A distinctive trait of Safaritard is its complete disregard for warnings and regulations. Its profound belief in its innate invincibility. But note the position of the male: behind the vehicle while his mate and offspring are completely exposed. He lacks the protective instinct necessary for the propagation of all species. Far from being endangered, however, the Safaritard has somehow managed to thrive.


Halali. Dusk gives way to darkness. I tiptoe between the benches and boulders, which are already full of the devout. I am late to the ceremony. My self-conscious steps echo in the tense silence. Rigid backs against pews, chins elevated, lips pressed tightly closed, hands folded in laps. At the far side of the viewing area, I spot Isabelle. She makes room for me on her boulder. Two rhinos stand head to head next to the waterhole. My heart leaps. I unzip my backpack tooth by tooth in an attempt to minimize the noise. Glares glow in the dark. My camera has a fabulous antishake setting for dark and zoom photos. That setting makes a series of annoying clicks, however. I hold my camera for a long moment. The urge to be insolent arises. The rhinos are way on the other side. A choir of birds croaks a deep, monotone hymn. The froglike chant would probably drown out the camera noise. The bratty face of Safaritard looms in my mind. I stifle a long sigh and switch the antishake off. I’ll just have to settle for an artistic blur. Soak up the experience with my mind, like we did in the olden days.

I take a few photos, ignoring the snorts of disapproval. I settle myself on the boulder. “I have the distinct impression that I’m in church,” I whisper to Isabelle in French.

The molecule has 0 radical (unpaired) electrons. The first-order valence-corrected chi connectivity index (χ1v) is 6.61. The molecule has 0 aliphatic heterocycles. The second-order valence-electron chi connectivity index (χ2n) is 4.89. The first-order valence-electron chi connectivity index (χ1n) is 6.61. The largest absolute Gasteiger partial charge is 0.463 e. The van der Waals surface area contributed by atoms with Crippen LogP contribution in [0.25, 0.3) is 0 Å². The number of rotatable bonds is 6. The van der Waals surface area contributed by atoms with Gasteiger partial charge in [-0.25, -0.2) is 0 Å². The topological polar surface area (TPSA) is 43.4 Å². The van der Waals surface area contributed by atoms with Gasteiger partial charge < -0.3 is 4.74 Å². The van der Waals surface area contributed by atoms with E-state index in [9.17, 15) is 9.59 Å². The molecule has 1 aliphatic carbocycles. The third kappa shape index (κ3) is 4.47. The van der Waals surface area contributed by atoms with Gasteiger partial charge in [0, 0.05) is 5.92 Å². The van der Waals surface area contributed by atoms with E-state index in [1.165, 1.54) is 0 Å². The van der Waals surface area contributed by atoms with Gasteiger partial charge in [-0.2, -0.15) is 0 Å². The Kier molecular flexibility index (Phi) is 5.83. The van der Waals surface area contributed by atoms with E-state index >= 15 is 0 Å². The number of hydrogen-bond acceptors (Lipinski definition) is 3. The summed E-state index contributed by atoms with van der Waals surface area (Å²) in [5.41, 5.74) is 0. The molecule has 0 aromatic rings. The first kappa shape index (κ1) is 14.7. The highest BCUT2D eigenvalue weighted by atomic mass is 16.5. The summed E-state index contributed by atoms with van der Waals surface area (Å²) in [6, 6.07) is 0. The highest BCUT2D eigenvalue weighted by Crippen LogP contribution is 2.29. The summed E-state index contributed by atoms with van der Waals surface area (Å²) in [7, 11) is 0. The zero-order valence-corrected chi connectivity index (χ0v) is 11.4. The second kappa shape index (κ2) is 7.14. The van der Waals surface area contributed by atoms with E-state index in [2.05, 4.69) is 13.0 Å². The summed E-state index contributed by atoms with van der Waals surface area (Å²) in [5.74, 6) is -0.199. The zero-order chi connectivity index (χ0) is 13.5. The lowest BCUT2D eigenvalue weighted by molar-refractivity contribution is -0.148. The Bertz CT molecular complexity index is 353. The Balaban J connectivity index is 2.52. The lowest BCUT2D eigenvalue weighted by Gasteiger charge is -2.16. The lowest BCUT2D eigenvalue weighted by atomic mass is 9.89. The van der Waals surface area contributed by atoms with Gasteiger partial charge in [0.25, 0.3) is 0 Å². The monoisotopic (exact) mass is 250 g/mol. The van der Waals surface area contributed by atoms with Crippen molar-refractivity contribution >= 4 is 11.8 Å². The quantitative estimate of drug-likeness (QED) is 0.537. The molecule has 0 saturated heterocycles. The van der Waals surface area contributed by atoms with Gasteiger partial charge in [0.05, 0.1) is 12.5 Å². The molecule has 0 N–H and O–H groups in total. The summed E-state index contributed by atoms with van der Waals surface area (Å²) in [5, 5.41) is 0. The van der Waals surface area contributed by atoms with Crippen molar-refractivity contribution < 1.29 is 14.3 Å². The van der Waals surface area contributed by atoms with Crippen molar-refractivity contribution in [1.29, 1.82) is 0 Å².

She claps her hand over her mouth, gives me a shove, and doubles over with stifled laughter.

A third rhino lumbers out of the brush. I peer through my binoculars. The face off is silent, still. The birdsong intensifies in volume, but remains aloof. After many minutes, one of the rhinos wanders to the far side of the waterhole and into the darkness. It does not drink. The choir falls into a contemplative silence.


The two remaining rhinos clash horns and grunt. It is a meaty, prehistoric sound. They back away from each other after impact. A pendulous sway of testicles. Excited murmurs from the congregation. The ensuing minutes pass in utter immobility. Isabelle and I decide to head back to camp. We must wake before dawn tomorrow.

At the trailhead, we run into the two American college guys in our group. We exchange exhilarated smiles. Words would only dilute such an experience. After we’re down the path a ways, I ask with a snicker, “How did you like that welcoming crowd?”

John says, “I know, right? I thought they were gonna kick me outta there when I dropped my water bottle, but then some lady whispered to me that thanks to me she didn’t feel so bad for bringing carrots to munch on.” His voice slurs a little. He had wine with dinner. “I don’t understand why there’s a fight over the water. There’s enough for all of them to drink.”

I stare at him and smile. “Now, that is the question, isn’t it? Why do some individuals always need to control everything? Why is there war?”

His eyes bulge with bewilderment, awe.

The shrill, impassioned voice of a lone hyena rises above the brush. A woebegone farewell.